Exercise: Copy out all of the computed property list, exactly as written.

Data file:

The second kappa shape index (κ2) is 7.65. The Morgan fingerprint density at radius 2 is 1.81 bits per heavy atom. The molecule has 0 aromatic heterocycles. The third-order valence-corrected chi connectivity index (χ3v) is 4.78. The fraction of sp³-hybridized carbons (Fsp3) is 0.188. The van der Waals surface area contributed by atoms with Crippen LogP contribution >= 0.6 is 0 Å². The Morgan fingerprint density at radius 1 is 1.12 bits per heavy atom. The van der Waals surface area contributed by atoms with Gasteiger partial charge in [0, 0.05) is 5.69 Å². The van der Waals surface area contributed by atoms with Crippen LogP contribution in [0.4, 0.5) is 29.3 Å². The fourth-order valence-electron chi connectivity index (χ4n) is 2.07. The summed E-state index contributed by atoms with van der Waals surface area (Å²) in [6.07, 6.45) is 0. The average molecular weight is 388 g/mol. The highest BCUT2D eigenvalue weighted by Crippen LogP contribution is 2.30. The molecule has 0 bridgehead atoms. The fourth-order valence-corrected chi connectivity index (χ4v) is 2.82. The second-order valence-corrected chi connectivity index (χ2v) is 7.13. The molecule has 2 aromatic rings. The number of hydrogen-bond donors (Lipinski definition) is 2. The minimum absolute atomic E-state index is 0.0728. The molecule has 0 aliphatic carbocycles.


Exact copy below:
The second kappa shape index (κ2) is 7.65. The Morgan fingerprint density at radius 2 is 1.81 bits per heavy atom. The molecule has 0 aromatic heterocycles. The third-order valence-corrected chi connectivity index (χ3v) is 4.78. The fraction of sp³-hybridized carbons (Fsp3) is 0.188. The van der Waals surface area contributed by atoms with Crippen LogP contribution >= 0.6 is 0 Å². The Morgan fingerprint density at radius 1 is 1.12 bits per heavy atom. The van der Waals surface area contributed by atoms with Gasteiger partial charge in [0, 0.05) is 5.69 Å². The van der Waals surface area contributed by atoms with Crippen LogP contribution in [0.4, 0.5) is 29.3 Å². The fourth-order valence-electron chi connectivity index (χ4n) is 2.07. The summed E-state index contributed by atoms with van der Waals surface area (Å²) in [6.07, 6.45) is 0. The average molecular weight is 388 g/mol. The highest BCUT2D eigenvalue weighted by Crippen LogP contribution is 2.30. The molecule has 0 bridgehead atoms. The fourth-order valence-corrected chi connectivity index (χ4v) is 2.82. The second-order valence-corrected chi connectivity index (χ2v) is 7.13. The molecule has 2 aromatic rings. The number of hydrogen-bond donors (Lipinski definition) is 2. The minimum absolute atomic E-state index is 0.0728. The molecule has 0 aliphatic carbocycles.